In Revelation 2:6 Jesus told the church of Ephesus that one of their admirable characteristics was that they hated the deeds of the Nicolaitans, which Jesus also hated, but who were the Nicolaitans and what sort of works did they do that were so evil? Read the rest of this entry »
Tag Archives: Ephesus
Ephesus was made the capital of the Province of Asia in 27 BC by Caesar Augustus, and it was the home of the Temple of Artemis (Diana), which was one of the seven wonders of the ancient world. Its Temple was 450 feet long by 225 feet wide. It was 60 feet high and had at least 127 columns, four times larger than the Parthenon at Athens. The city was situated on the Cayster river, which emptied into the Aegean Sea, and trade from the Cayster Valley, whether by road or by river, went through Ephesus. In fact, according to William Barclay, all Roman trade coming from the Cayster and the Maeander Valleys of Asia, and from Galatia and even as far off as Mesopotamia, went through Ephesus. For all intents and purposes the city was the highway to Rome from both Asia Minor and Mesopotamia. Four important Roman roads that went through Asia converged in Ephesus, prompting Strabo, an ancient geographer and contemporary of Jesus, to call Ephesus ‘the market of Asia.’ Read the rest of this entry »
Paul had agreed to seek to rectify the slanderous report made against him that he was a renegade Jew, i.e. that he was teaching Jews of the Diaspora to forsake the Law of Moses by not walking according to the manner of the Torah and by ceasing to circumcise their children (Acts 21:21-24). When his seven-day service was nearly complete, Jews from the province of Asia saw Paul in the Temple and stirred up the people against him and seized him with the intent to kill him (Acts 21:27-28, 31). Read the rest of this entry »
In what remains of what we know as Acts 20, Luke treats us with Paul’s final speech as a free man. Furthermore, it is his only speech in Acts that is given before only a believing audience. So, we can expect his words here to be of greater depth than what he is shown to have said before at the Athenian Areopagus in Acts 17, for example or even before the Jews of Pisidian Antioch in Acts 13. Here at Miletus, a prosperous coastal city on the eastern Aegean Sea, Paul summoned the elders of the Ephesian church (Acts 20:17), for he sailed past the port at Ephesus not wanting to delay his course to Jerusalem longer than was necessary (Acts 20:16). Read the rest of this entry »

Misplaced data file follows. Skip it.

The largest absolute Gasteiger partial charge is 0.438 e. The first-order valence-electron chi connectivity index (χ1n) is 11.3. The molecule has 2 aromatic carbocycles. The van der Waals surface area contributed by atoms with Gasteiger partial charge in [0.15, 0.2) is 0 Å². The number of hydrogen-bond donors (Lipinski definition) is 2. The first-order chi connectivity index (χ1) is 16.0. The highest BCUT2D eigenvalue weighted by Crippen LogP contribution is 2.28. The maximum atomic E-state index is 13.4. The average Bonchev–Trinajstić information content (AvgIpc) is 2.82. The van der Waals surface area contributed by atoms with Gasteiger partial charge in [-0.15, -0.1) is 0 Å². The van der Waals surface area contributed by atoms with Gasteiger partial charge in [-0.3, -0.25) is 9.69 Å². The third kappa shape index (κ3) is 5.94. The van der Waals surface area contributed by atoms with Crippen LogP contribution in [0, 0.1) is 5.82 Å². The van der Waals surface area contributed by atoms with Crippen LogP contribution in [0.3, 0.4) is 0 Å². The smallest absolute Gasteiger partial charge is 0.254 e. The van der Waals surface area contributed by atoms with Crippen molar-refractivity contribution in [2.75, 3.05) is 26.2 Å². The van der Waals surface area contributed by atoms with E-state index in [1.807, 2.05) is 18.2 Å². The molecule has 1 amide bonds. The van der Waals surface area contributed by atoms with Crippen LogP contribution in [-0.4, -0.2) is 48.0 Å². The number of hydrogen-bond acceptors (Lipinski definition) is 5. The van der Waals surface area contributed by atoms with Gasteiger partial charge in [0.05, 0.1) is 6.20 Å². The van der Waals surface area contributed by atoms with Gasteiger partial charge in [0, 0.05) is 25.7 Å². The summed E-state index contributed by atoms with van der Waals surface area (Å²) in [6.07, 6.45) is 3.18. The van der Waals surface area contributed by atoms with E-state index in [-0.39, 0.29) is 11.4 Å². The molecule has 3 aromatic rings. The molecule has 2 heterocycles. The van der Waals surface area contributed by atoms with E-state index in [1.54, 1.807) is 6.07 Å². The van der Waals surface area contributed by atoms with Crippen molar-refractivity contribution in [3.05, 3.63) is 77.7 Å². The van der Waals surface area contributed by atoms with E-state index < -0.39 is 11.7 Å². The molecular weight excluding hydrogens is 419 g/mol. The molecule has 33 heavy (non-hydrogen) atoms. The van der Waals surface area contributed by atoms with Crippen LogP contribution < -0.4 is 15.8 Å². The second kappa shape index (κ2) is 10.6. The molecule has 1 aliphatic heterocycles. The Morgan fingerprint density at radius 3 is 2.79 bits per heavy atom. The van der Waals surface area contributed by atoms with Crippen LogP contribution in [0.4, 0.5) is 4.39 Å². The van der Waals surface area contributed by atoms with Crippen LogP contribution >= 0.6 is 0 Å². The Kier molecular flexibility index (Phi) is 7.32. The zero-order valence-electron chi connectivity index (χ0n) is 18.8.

Apollos is an interesting figure, whom we meet for the first time in the New Testament at Acts 18. Paul has left Ephesus on his way to Jerusalem, and for the first time since Acts 15 Luke introduces us to a person who is preaching about the Messiah, but it is not Paul. What should we make of this, and why does Luke introduce us to Apollos but mention him no more in his thesis? Why does Paul in his letter to the Corinthians speak of Apollos’ mighty work in Achaia, but makes no mention of his labor at Ephesus or in any other part of Asia either in that letter or in his epistles to the Ephesians or the Colossians? Read the rest of this entry »
As Paul started out to his next mission field, he began the third journey as he did the second, by passing through Galatia encouraging and strengthening the churches there (Acts 18:22-23). Meanwhile, in Ephesus Aquila and Priscilla became acquainted with Apollos from Alexandria (Acts 18:24-25). He was a spirited and eloquent man preaching out of the Scriptures according to John’s baptism. They instructed Apollos concerning Jesus, showing it was he of whom John had spoken. After his stay in Ephesus, Apollos decided to go over to Achaia and encourage the brethren there, so Aquila and Priscilla sent letters along with him to exhort the Corinthian church to receive him (Acts 18:27-28).
About the time Apollos was in Corinth, Paul was already on his way to Ephesus from Galatia and encountered some of what was probably Apollos’ disciples who were following the baptism of John (Acts 19:1-3), being ignorant of the existence of the Holy Spirit, or the indwelling of God. Paul instructed them in the way of the Lord more perfectly, and they received the baptism of the Holy Spirit and spoke with tongues (Acts 19:4-7). Read the rest of this entry »